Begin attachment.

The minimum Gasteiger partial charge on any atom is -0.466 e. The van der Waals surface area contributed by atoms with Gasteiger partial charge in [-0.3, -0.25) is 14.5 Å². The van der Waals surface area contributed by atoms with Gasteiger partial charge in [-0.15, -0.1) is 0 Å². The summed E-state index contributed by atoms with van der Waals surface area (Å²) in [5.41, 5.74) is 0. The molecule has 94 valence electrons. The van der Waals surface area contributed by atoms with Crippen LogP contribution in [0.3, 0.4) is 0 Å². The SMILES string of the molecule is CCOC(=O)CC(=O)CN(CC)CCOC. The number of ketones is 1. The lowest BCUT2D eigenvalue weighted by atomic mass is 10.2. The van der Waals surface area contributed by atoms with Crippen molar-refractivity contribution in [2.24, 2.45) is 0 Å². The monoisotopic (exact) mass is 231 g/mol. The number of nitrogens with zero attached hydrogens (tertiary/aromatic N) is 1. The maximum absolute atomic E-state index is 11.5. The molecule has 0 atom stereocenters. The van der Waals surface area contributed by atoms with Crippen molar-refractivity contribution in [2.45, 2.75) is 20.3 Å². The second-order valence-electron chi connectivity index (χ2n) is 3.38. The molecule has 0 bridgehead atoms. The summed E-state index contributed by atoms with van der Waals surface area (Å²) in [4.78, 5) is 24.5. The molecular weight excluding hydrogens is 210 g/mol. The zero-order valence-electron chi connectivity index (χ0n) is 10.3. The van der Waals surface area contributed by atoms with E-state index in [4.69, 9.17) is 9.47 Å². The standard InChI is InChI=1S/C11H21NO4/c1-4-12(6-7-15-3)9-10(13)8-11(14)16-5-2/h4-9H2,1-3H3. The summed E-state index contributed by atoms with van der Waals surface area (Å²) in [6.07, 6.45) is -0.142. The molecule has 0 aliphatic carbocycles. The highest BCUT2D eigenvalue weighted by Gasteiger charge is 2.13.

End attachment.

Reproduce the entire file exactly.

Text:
The minimum Gasteiger partial charge on any atom is -0.466 e. The van der Waals surface area contributed by atoms with Gasteiger partial charge in [-0.3, -0.25) is 14.5 Å². The van der Waals surface area contributed by atoms with Gasteiger partial charge in [-0.15, -0.1) is 0 Å². The summed E-state index contributed by atoms with van der Waals surface area (Å²) in [5.41, 5.74) is 0. The molecule has 94 valence electrons. The van der Waals surface area contributed by atoms with Crippen LogP contribution in [0.3, 0.4) is 0 Å². The SMILES string of the molecule is CCOC(=O)CC(=O)CN(CC)CCOC. The number of ketones is 1. The lowest BCUT2D eigenvalue weighted by atomic mass is 10.2. The van der Waals surface area contributed by atoms with Crippen molar-refractivity contribution in [2.24, 2.45) is 0 Å². The monoisotopic (exact) mass is 231 g/mol. The number of nitrogens with zero attached hydrogens (tertiary/aromatic N) is 1. The maximum absolute atomic E-state index is 11.5. The molecule has 0 atom stereocenters. The van der Waals surface area contributed by atoms with Crippen molar-refractivity contribution in [2.45, 2.75) is 20.3 Å². The second-order valence-electron chi connectivity index (χ2n) is 3.38. The molecule has 0 bridgehead atoms. The summed E-state index contributed by atoms with van der Waals surface area (Å²) in [4.78, 5) is 24.5. The molecular weight excluding hydrogens is 210 g/mol. The zero-order valence-electron chi connectivity index (χ0n) is 10.3. The van der Waals surface area contributed by atoms with E-state index in [4.69, 9.17) is 9.47 Å². The standard InChI is InChI=1S/C11H21NO4/c1-4-12(6-7-15-3)9-10(13)8-11(14)16-5-2/h4-9H2,1-3H3. The summed E-state index contributed by atoms with van der Waals surface area (Å²) in [6.07, 6.45) is -0.142. The molecule has 0 aliphatic carbocycles. The highest BCUT2D eigenvalue weighted by Gasteiger charge is 2.13.